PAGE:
Move Over Winehouse, Now There’s Someone Sober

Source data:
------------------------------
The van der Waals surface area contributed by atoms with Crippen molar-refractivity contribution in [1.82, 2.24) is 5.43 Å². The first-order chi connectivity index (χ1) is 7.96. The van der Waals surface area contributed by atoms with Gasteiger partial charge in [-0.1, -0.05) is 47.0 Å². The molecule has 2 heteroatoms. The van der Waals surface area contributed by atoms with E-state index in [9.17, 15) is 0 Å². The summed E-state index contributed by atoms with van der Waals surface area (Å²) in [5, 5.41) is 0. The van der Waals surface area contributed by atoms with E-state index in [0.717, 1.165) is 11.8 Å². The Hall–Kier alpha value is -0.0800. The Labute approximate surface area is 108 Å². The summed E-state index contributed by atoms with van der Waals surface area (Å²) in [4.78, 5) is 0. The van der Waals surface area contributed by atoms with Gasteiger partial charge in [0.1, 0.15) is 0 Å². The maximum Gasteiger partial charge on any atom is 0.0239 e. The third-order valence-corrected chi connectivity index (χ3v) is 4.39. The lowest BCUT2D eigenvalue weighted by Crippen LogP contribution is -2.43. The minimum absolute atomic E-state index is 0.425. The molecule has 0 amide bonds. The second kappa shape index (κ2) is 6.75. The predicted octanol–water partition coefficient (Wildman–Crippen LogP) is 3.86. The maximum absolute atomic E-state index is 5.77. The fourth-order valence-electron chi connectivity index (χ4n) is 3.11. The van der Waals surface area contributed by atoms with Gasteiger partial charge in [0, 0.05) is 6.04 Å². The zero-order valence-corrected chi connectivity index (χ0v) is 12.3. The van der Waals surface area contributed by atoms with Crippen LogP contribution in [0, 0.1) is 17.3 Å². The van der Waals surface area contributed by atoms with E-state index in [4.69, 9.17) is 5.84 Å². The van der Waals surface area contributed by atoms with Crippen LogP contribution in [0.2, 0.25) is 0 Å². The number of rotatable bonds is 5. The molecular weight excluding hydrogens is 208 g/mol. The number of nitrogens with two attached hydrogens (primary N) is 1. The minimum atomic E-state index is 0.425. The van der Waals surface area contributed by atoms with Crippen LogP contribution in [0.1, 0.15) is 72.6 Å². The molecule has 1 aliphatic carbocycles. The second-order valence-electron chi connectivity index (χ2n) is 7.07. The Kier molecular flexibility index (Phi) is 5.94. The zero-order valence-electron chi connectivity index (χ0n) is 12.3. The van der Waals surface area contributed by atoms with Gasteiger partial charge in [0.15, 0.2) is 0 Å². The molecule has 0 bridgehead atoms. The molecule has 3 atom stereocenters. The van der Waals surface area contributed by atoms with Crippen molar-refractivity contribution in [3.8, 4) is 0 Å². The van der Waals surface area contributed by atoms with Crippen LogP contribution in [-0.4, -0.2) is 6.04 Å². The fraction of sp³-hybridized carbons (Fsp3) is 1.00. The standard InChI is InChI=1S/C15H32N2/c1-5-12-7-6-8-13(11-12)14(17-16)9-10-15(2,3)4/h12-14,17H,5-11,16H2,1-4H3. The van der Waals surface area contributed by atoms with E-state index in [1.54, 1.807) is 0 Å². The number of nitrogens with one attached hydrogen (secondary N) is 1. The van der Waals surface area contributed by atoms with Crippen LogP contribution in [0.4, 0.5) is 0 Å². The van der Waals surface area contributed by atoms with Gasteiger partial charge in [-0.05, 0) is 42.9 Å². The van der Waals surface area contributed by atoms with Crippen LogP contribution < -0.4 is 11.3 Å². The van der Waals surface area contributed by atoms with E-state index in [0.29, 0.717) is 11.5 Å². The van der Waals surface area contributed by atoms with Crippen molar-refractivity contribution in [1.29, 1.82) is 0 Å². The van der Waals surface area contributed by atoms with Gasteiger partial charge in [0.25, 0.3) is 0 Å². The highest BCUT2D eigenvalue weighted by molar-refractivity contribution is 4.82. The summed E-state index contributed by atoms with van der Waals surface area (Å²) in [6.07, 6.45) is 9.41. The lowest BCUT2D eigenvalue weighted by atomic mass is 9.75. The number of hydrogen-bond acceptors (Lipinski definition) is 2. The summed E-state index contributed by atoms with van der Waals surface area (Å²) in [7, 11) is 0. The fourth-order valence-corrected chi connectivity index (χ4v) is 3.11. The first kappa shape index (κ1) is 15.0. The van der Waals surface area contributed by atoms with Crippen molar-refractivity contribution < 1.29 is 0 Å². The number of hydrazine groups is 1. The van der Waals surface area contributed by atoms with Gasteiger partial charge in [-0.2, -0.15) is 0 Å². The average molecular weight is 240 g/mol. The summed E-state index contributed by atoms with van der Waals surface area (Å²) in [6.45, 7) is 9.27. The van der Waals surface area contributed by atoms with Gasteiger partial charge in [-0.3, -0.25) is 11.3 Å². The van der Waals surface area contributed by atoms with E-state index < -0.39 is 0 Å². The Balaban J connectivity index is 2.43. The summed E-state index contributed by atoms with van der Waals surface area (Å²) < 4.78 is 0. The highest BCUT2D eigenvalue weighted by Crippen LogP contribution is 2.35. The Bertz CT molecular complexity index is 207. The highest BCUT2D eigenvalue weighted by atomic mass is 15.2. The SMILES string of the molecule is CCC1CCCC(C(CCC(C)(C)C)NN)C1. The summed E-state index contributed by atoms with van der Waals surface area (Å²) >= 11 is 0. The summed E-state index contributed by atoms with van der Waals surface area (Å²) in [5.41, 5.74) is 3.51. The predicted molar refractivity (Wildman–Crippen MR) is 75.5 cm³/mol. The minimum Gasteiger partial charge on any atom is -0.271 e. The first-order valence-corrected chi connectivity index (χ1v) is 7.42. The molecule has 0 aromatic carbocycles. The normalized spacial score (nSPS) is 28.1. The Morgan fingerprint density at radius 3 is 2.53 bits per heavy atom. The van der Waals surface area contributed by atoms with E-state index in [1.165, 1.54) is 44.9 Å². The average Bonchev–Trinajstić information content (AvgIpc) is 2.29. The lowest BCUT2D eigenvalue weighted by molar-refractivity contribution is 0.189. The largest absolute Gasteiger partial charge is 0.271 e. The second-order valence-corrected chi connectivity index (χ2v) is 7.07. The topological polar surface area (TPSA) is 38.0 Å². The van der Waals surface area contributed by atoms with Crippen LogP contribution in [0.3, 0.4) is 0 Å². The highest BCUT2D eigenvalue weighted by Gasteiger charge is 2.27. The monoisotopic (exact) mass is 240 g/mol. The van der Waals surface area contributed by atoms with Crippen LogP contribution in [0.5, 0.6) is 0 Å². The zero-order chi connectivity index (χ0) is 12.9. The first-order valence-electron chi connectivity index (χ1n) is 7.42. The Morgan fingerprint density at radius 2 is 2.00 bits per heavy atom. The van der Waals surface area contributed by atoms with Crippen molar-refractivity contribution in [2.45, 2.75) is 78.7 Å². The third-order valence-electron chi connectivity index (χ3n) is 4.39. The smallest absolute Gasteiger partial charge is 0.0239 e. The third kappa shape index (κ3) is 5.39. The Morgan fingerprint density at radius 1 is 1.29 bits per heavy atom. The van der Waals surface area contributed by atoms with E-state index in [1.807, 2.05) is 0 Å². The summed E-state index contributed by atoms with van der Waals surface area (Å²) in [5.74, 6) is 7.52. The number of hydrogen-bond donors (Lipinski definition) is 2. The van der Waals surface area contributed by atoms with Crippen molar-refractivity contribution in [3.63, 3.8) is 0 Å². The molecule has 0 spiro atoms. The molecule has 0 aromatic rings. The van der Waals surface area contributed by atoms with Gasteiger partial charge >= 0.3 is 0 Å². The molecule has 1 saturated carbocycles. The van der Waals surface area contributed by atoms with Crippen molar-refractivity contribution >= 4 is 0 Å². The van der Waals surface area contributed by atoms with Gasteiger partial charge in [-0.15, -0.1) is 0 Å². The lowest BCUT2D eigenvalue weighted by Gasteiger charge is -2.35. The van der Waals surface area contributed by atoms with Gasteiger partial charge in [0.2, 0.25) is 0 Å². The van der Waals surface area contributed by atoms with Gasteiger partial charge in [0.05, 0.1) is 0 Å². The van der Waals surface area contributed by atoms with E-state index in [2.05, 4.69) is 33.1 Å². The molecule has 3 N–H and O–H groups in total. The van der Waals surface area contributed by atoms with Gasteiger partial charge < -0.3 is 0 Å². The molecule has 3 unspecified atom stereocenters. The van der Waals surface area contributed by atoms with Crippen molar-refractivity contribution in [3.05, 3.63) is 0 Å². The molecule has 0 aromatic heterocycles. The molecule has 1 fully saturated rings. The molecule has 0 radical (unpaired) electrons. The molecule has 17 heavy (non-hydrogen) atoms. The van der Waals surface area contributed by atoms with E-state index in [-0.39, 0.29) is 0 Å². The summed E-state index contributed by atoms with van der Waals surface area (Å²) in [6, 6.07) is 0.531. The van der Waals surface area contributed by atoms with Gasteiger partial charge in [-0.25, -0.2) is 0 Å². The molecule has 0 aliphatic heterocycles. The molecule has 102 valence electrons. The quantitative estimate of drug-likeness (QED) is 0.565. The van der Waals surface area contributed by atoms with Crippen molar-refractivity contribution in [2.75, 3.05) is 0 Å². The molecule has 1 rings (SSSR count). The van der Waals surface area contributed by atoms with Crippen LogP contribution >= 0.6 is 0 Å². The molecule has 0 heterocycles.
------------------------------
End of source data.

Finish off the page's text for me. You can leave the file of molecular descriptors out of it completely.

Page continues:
This is really just an excuse to play a track from Estelle’s sophomore album, Shine, one of the year’s best pop soul records. Shine is as infectious as my worn through copy of Lauren Hill’s debut, before she picked up a guitar and decided to join the ranks of the tortured and sermonizing. It’s not the ideal track to pick (for that see the Cee-Lo collab “Pretty Please”), especially since Kanye’s flow consistently deflates his musical surroundings and his “moon/June” rhymes are fairly low hanging fruit. Actually that’s an overstatement, Kanye’s rhymes are, more often than not, of the “moon/moon” variety. As a video, it lacks coherent art direction and narrative, especially in the split-screen montages of various typical American boys, all of whom look like they’re doing ads for the Gap’s new edgy urban Ivy-leaguer line. Sure, black and white is always carries a certain entry-level morsel of cool cache, but for this song it’s cold and comparatively drab. The only part that captures some of this song’s buoyant Summer energy comes from the disconnected dance play between Estelle and her shadow, which provides sexy liquid movement in a video with static pictures of men backdropped with the kind of white void you’d expect from a near death experience. She’s too vibrant to be framed by such McArty deserted space that could just as easily sell a parka, a cheeseburger or Windsong perfume. And, if you can get John Legend in the video, why not have him pick up Kanye’s half of the duet. Just saying.